From product development to user experience to the liability framework, trust is a critical checkpoint in the various stages of the automated driving ecosystem. To ensure adoption, consumers must trust that these systems are not only safe and reliable, but intuitive to use. So what is the best way to build trust for those using automated vehicles by choice, and those interacting with them by chance?
Earlier this month, Affectiva hosted Kristin Kolodge, Executive Director of Driver Interaction and HMI at J.D. Power for a webcast around how various Advanced Driver Assistance Systems (ADAS) technologies are performing, according to the voice of the consumer. The webcast focused on current satisfaction levels of consumers using autonomous vehicle technology, how consumers interact with the technology (including how it can assist in accident-avoidance), understanding what consumers find annoying within ADAS systems, and how automated systems can perceive and anticipate the future desire of consumers within their vehicles.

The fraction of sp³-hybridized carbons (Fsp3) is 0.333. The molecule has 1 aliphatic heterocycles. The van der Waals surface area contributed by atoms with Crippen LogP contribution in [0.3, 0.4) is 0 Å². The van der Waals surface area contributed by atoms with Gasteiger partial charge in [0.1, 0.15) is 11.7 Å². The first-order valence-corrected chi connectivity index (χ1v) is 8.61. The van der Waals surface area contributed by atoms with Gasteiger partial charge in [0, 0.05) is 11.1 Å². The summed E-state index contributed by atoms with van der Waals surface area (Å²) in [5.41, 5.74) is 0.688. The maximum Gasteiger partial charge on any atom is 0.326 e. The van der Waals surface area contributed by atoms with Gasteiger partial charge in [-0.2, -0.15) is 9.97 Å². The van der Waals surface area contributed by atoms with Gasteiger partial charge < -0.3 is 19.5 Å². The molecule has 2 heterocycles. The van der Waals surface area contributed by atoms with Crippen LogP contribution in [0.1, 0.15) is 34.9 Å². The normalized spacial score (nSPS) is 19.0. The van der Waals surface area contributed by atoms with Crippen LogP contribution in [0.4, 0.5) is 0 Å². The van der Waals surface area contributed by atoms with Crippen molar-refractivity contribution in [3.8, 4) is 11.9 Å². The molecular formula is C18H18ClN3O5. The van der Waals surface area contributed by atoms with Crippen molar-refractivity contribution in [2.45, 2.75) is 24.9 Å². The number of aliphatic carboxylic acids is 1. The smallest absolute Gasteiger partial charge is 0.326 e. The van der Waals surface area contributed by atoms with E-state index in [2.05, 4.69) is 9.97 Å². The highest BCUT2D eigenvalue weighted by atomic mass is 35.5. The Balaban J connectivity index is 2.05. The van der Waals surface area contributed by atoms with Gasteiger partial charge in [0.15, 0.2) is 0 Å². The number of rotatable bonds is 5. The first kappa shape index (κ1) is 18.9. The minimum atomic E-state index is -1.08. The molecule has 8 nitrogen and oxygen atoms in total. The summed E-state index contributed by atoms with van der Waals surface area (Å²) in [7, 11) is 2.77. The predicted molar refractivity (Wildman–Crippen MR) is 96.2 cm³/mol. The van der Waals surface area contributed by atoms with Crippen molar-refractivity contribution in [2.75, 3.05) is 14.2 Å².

During the webcast, Kristin Kolodge identified a number of takeaways that OEMs and Tier-1 suppliers must consider when developing consumer-friendly experiences within their vehicles. Here are some themes, or “laws,” that Kolodge spoke to during her presentation:
#1 Trust is Critical in Building Automation
For automated vehicles, there currently a chicken and egg situation: "Do consumers trust the technology, or do they need to experience the technology first before they can formulate any concepts of trust?" Kolodge comments that at J.D. Power, she sees a very tight correlation between the concept of trust versus interest in the technology—and so that interest is the first step before considering a purchase. So to create a product that consumers want, trust is an important element to address, as trust builds interest—and it has to be in that order. This discernible, consistent and repeatable pattern has been validated with J.D. Power, data, and is seen across different generations and global regions.